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Cook's Corner

  • Grandparents build business around pie
    Sue Couch, 68, and her husband, Roger, 73, opened Grandma Sue's Pies and More Inc. in 2010, in downtown Roanoke on North Main Street. The business offers frozen homemade pies that cooks can take home and bake themselves.
  • Grandparents build business around pie
    Sue Couch, 68, and her husband, Roger, 73, opened Grandma Sue’s Pies and More Inc. in 2010, in downtown Roanoke on North Main Street. The business offers frozen homemade pies that cooks can take home and bake themselves.
  • Competitor enjoys creating recipes
    Kent Castleman will make recipes from family cookbooks and those found online but what he and his wife really like to do is create new dishes.
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Tidbits
Name of Cookbook: “A Slice of Life at Lutheran Life Villages”
Cost: $15 for the book and CD, $12 for cookbook only, and $5 for CD only. Check or cash, no credit cards.
Available at: Emporium gift and snack shop at Lutheran Life Villages Legacy Campus, 6701 S. Anthony Blvd., Fort Wayne, or the Kendallville Campus, 351 N. Allen Chapel Road, Kendallville. Or contact Carol Tanner at 447-1591, ext. 2116, or by email, ctanner@lutheranlifevillages.org.
Diana Parker | The Journal Gazette
Judy Diettrich, left, and Diane Lybarger helped compile the “A Slice of Life at Lutheran Life Villages” cookbook, which includes Diettrich’s Cherry Coffee Cake.

Higher purpose inspires recipe compilation

– The auxiliary members of Lutheran Life Villages learned that putting together a cookbook is a little bit of “This and That.”

The seven women behind “A Slice of Life at Lutheran Villages,” a collection of 488 recipes, did everything from typing the recipes to proofing the pages.

“From a lot of our seasoned cooks, it wasn’t funny, but it was ‘a pinch of this’ or ‘pinch of that.’ We had to make the recipes cook-friendly,” auxiliary member Diane Lybarger.

“We had to sometimes rewrite the directions. A couple times I had to call (cooks) because something in the recipe didn’t sound right and I just wanted to confirm,” she says.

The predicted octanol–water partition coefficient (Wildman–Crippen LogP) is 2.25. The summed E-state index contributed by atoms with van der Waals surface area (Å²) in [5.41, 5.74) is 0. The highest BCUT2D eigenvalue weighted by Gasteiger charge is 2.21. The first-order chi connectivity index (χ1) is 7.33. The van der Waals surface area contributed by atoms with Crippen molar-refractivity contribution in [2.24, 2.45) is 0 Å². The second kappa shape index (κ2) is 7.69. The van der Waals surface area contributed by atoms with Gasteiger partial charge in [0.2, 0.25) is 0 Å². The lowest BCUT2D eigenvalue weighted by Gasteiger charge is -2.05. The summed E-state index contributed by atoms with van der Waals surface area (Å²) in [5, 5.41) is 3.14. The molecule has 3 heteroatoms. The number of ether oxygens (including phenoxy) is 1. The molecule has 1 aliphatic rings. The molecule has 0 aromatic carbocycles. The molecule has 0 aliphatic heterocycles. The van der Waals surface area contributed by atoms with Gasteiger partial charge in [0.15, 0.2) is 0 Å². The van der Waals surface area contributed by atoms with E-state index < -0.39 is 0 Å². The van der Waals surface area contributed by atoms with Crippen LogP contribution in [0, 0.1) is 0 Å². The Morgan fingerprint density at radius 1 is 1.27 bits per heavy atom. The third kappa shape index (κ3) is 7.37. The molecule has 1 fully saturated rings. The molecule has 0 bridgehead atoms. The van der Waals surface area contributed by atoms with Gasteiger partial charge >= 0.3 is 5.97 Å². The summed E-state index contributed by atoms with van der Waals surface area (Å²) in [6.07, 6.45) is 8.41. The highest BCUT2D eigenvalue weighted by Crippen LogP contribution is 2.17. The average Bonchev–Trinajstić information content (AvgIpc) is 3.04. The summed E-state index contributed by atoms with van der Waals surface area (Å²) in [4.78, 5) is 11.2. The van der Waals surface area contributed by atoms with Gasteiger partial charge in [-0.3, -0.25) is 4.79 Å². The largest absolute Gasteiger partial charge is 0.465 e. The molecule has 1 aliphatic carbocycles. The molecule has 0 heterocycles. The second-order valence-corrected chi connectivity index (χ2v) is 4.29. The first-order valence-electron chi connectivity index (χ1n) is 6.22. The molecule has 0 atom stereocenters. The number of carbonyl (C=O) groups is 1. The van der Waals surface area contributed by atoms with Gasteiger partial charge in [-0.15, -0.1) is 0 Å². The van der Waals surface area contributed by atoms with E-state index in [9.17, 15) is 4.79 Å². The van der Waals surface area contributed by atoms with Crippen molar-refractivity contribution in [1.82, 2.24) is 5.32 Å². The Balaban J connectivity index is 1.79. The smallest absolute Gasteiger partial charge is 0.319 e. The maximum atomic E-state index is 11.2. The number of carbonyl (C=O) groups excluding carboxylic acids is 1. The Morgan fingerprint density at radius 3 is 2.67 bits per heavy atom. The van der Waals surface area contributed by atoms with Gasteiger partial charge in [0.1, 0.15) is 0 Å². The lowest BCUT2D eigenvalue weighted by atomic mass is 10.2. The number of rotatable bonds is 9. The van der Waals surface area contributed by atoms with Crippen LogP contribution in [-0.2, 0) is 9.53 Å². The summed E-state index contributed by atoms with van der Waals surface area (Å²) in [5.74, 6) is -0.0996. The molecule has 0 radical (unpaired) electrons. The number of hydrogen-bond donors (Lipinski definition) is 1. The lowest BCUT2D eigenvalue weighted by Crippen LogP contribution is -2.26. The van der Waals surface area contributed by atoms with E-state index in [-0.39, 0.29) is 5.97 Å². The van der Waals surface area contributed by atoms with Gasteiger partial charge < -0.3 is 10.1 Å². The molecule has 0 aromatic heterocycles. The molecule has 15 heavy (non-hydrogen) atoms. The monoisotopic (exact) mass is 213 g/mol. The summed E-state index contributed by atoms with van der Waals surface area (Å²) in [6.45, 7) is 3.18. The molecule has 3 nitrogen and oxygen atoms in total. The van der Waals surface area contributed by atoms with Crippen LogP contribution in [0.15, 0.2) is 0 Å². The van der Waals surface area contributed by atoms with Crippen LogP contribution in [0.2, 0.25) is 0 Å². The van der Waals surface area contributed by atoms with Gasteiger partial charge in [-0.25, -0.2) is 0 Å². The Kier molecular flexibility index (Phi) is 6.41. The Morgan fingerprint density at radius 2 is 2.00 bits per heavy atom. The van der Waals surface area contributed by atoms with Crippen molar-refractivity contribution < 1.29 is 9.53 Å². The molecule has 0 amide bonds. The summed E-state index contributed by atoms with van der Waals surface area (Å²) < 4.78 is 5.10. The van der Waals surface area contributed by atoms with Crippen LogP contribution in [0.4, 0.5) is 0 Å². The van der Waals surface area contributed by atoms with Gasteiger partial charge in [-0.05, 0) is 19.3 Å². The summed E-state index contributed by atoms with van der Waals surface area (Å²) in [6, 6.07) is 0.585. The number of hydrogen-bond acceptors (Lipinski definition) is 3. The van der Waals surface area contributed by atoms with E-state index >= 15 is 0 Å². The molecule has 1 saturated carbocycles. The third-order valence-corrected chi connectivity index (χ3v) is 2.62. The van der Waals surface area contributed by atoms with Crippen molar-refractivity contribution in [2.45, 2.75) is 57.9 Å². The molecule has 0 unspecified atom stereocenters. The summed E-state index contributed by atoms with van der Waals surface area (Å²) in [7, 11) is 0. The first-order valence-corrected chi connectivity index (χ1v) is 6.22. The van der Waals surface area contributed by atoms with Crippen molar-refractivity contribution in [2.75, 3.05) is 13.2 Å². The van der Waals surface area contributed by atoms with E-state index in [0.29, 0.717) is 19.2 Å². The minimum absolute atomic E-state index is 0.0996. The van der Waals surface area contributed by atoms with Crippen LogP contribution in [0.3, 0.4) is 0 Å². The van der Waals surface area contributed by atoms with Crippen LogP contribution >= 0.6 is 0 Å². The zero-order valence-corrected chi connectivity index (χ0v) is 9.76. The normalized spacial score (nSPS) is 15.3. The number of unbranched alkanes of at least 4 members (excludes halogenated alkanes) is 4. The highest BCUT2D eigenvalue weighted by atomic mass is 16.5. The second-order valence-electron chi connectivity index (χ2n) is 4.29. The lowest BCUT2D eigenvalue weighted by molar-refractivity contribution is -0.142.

Work on the book began in March, and the group submitted all their information by July 15, Lybarger says.

“These ladies were in here every day,” says Carol Tanner, director of Volunteer Services. “Be proud. It’s a good product.”

Proceeds will go “to create a better way of living,” according to the book’s dedication.

“It’s for the second phase of the courtyard at the Memory Care Wing,” says Judy Diettrich, the cookbook’s committee chairwoman. It also marks the organization’s 80th anniversary.

Diettrich says the group didn’t eliminate any of the submitted recipes and gives an example of one recipe listed under the “This and That” section. The recipe, “Economical Pea Soup,” was sent in from Dolores Prange.

“You use one quart of water and one green pea. Simmer to one pint. If flavor is too strong, remove the pea,” the recipe says.

Diettrich, a grandmother of 10, says she enjoyed the recipes that children sent in from the Children’s Village, a part of Lutheran Social Services. One of her favorites was for pizza, listed on Page 194.

“Take a circle – start. Then one pepperoni. Put five spoons of cheese. Put on the stove (high heat). Give it to a person,” she says, laughing.

Asked for their favorite recipes from the book, Lybarger, a grandmother of nine, answers, “Oh gee, I don’t know, I haven’t tried them all.”

Cherry Coffee Cake

2 cups flour

2 teaspoons baking powder

1 cup sugar

1/4 teaspoon salt

1/4 cup butter or margarine

1 egg

1 (21-ounce) can cherry pie filling

Topping:

1/2 cup sugar

1/2 cup flour

1/4 teaspoon cinnamon

1/4 cup butter or margarine

Mix flour, baking powder, 1 cup sugar, salt and butter. Beat 1 egg in cup and add water to make 1 cup. Add to flour mixture and mix well.

Spread into a greased jelly roll pan. Top with the cherry pie filling. Combine the 1/2 cup sugar, 1/2 cup flour, cinnamon and butter. Mix until crumbly, and sprinkle on top of the cherry pie filling.

Bake at 350 degrees for about 40 minutes. Makes 18 servings.

– Submitted by Judy Diettrich

Chicken Croquettes

4 tablespoons butter

4 tablespoons flour

1/2 teaspoon salt

1/8 teaspoon pepper

1 cup milk

2 teaspoons minced parsley

2 cups cooked chicken (ground or cut into small pieces)

1 teaspoon lemon juice

1 teaspoon minced onion

1 egg, beaten

1 tablespoon water

Fine bread or cracker crumbs

Oil

Melt butter, add flour, salt and pepper and blend. Add milk. Cook over low heat until thick. Add parsley, meat, lemon juice and onion; chill thoroughly.

Divide mixture into 8 balls. Combine egg and water. Roll croquettes in crumbs, then egg mixture, then crumbs. Chill again.

Heat oil in skillet or French fryer. Brown in oil about 2 minutes. Place on paper towel. Serve plain or with peas in white sauce. Makes 4 to 8 sevings.

– Submitted by Judy Diettrich

Mostaccioli Broccoli Bake

2 3/4 cups mostaccioli noodles

1/4 cup butter, melted

1/4 cup flour

2 cups milk

1/2 cup grated parmesan cheese

1/2 teaspoon salt

1/2 teaspoon garlic powder

1/8 teaspoon nutmeg

1/8 teaspoon thyme

3 cups cooked broccoli

1/2 cup Swiss cheese

Cook noodles according to package directions. Stir flour into melted butter; add milk and stir until thick. Add parmesan cheese and spices. Combine mostaccioli noodles, sauce and broccoli.

Spoon into a buttered 9-by-12-inch dish. Sprinkle with Swiss cheese. Bake 375 degrees for 15 to 20 minutes. Makes 12 servings.

– Submitted by Diane Lybarger

Cook’s Corner is a weekly feature. If you know someone to be profiled, write to Cook’s Corner, The Journal Gazette, P.O. Box 88, Fort Wayne, IN 46801-0088; fax 461-8648; or email dparker@jg.net.

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